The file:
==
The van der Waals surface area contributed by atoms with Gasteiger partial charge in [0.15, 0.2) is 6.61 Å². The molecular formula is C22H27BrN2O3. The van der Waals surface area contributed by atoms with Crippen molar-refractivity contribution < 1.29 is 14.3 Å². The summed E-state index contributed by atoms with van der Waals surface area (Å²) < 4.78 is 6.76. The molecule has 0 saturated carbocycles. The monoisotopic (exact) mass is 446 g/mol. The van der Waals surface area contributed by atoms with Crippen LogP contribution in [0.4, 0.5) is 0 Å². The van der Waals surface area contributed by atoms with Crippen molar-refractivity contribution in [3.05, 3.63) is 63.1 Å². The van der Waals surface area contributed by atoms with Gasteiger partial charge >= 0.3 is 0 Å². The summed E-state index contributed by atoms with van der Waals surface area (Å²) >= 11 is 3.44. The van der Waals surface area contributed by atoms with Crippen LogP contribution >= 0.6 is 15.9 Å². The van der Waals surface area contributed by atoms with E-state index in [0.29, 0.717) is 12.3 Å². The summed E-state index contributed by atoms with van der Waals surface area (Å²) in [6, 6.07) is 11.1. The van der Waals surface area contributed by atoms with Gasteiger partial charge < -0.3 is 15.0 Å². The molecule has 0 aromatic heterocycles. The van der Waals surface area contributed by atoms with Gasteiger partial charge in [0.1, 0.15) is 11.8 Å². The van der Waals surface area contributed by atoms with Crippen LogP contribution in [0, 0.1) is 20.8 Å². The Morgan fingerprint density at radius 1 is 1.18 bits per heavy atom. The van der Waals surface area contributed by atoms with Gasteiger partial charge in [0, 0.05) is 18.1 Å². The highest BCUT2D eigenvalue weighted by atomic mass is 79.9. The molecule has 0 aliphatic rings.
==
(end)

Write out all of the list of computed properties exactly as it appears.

The van der Waals surface area contributed by atoms with Gasteiger partial charge in [0.15, 0.2) is 6.61 Å². The molecular formula is C22H27BrN2O3. The van der Waals surface area contributed by atoms with Crippen molar-refractivity contribution < 1.29 is 14.3 Å². The summed E-state index contributed by atoms with van der Waals surface area (Å²) < 4.78 is 6.76. The molecule has 0 saturated carbocycles. The monoisotopic (exact) mass is 446 g/mol. The van der Waals surface area contributed by atoms with Crippen LogP contribution in [0.4, 0.5) is 0 Å². The van der Waals surface area contributed by atoms with Crippen molar-refractivity contribution in [3.05, 3.63) is 63.1 Å². The van der Waals surface area contributed by atoms with Gasteiger partial charge >= 0.3 is 0 Å². The summed E-state index contributed by atoms with van der Waals surface area (Å²) >= 11 is 3.44. The van der Waals surface area contributed by atoms with Crippen LogP contribution >= 0.6 is 15.9 Å². The van der Waals surface area contributed by atoms with E-state index in [0.29, 0.717) is 12.3 Å². The summed E-state index contributed by atoms with van der Waals surface area (Å²) in [6, 6.07) is 11.1. The van der Waals surface area contributed by atoms with Gasteiger partial charge < -0.3 is 15.0 Å². The molecule has 0 aromatic heterocycles. The van der Waals surface area contributed by atoms with Gasteiger partial charge in [0.1, 0.15) is 11.8 Å². The van der Waals surface area contributed by atoms with Crippen LogP contribution in [0, 0.1) is 20.8 Å². The Morgan fingerprint density at radius 1 is 1.18 bits per heavy atom. The van der Waals surface area contributed by atoms with Gasteiger partial charge in [0, 0.05) is 18.1 Å². The highest BCUT2D eigenvalue weighted by atomic mass is 79.9. The molecule has 0 aliphatic rings.